The NT Insider

Beyond IRPs: Driver to Driver Communications
(By: The NT Insider, Vol 7, Issue 1, Jan-Feb 2000 | Published: 15-Feb-00| Modified: 31-Oct-02)

It?s not like we keep track, but one of the most frequent questions we receive, year in and year out, is: ?I have two drivers running in the same system. What?s the ?best? way for them to communicate??

Naturally, when you think of two kernel mode drivers communicating, the first thing that comes to mind is sending IRPs from one driver to the other using IoCallDriver(?). This works pretty well (after all, it is the typical method of communication used in the operating system!), especially if the communication is infrequent. When thinking about using IRPs for communicating events or information between two kernel mode drivers, the most important thing to keep in mind is that one driver can always build an IRP and send it to another driver using IoCallDriver(?). There?s no need to use any Zw system services, or for the first driver to ?open? the second.

For cases where driver-to-driver communication is more frequent, or a shared context area (containing, perhaps a shared queue or two and even shared locks) is required, there is another simple, yet highly flexible, method. This method relies on the fact that all drivers reside in the same area of the system address space, regardless of the (user) process context. Thus, every (kernel mode) driver in the operating system is within the address space of every other (kernel mode) driver.

If Driver A wants to communicate with Driver B, one simple way to do this is to have the two drivers share a ?context block?, the format of which is known to both of these drivers. This context block will be located in non-paged pool (See Figure 1). During initialization, Driver A allocates the context block and fills it in with some data. This data may include initialized queue list heads, initialized queue spin locks, or even pointers to functions that reside within Driver A. Once the block has been allocated and initialized, Driver A builds an IRP with a function code IRP_MJ_INTERNAL_ DEVICE_CONTROL. One easy way to do this is by calling IoBuildDeviceIoControlRequest(?). Driver A puts a pointer to the context block (the kernel virtual address of the context block, to be specific) in Irp->UserBuffer in the IRP. And then Driver A sends the IRP to Driver B using IoCallDriver(?).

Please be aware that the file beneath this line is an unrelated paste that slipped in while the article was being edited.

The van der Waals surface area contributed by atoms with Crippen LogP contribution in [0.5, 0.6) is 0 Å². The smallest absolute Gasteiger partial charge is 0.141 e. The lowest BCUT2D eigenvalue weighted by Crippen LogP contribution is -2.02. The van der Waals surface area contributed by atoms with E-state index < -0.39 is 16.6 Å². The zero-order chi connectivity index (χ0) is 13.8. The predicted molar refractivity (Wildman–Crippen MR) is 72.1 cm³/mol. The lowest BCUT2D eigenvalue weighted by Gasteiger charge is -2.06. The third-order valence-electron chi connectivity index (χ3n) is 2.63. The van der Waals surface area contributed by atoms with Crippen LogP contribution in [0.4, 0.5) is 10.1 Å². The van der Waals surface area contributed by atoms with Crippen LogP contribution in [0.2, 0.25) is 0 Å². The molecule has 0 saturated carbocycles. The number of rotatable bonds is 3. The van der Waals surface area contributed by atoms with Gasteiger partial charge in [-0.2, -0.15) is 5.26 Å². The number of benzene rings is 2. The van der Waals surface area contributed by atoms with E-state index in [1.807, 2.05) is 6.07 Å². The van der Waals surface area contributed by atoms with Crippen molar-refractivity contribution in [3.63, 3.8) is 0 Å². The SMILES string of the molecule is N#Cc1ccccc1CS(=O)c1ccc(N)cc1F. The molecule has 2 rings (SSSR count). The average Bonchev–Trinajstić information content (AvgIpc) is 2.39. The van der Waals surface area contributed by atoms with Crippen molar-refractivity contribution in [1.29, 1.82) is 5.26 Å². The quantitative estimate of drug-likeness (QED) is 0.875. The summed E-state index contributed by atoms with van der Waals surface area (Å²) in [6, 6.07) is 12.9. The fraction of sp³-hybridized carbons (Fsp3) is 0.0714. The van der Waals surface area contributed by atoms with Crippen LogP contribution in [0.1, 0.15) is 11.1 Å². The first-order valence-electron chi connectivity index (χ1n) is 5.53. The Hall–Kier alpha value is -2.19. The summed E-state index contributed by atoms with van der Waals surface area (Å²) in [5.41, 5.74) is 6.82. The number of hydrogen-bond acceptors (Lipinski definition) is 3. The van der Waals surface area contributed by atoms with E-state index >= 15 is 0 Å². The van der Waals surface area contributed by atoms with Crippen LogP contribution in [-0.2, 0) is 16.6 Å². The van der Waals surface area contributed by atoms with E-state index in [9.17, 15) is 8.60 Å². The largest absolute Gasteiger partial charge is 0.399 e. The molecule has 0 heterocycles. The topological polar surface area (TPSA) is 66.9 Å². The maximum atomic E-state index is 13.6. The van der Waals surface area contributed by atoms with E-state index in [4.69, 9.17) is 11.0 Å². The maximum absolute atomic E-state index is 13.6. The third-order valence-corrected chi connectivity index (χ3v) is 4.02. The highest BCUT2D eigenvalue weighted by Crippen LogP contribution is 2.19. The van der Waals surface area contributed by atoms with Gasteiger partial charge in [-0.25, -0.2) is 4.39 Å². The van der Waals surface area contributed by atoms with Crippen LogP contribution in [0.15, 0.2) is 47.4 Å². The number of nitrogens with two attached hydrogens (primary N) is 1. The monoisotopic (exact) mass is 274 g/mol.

(Insert Figure 1 from online content, drawing, entitled:  Two Drivers, Sharing a Context Block)

Figure 1 ? Two Drivers, Sharing a Context Block

Driver B receives the IRP from Driver A at its DispatchDeviceControl(?) entry point. Driver B saves away the pointer to the context block that it finds in Irp->UserBuffer, and fills in any information it wants to pass to Driver A into the context block. Driver B then completes the IRP, by calling IoCompleteRequest(?). This completion is detected by Driver A any way it pleases (using a completion routine, synchronously waiting for the request to complete, or whatever).

At this point, both Driver A and Driver B have a pointer to this shared context block in non-paged pool. Each driver can access and manipulate the data in the shared context block (perhaps acquiring a shared spin lock and adding things to a shared queue), and can even call functions in the other driver, via pointers that have been pre-filled into the context block.

We?ve used this simple communication method, using a shared context block, with direct functions calls from driver to driver, in several projects and can attest that this is a very effective and efficient mechanism for driver-driver communication.

Of course, this is just one mechanism for communicating between drivers. Need to only communicate the state of an event? How about sharing a named event between two drivers? The possibilities are endless.

Once you realize that both drivers share the system portion of the kernel mode address space, and that this address space doesn?t change with the user process that?s mapped, the possibilities are endless. So, don?t be constrained by just using IRPs. Get creative!

This article was printed from OSR Online

Copyright 2017 OSR Open Systems Resources, Inc.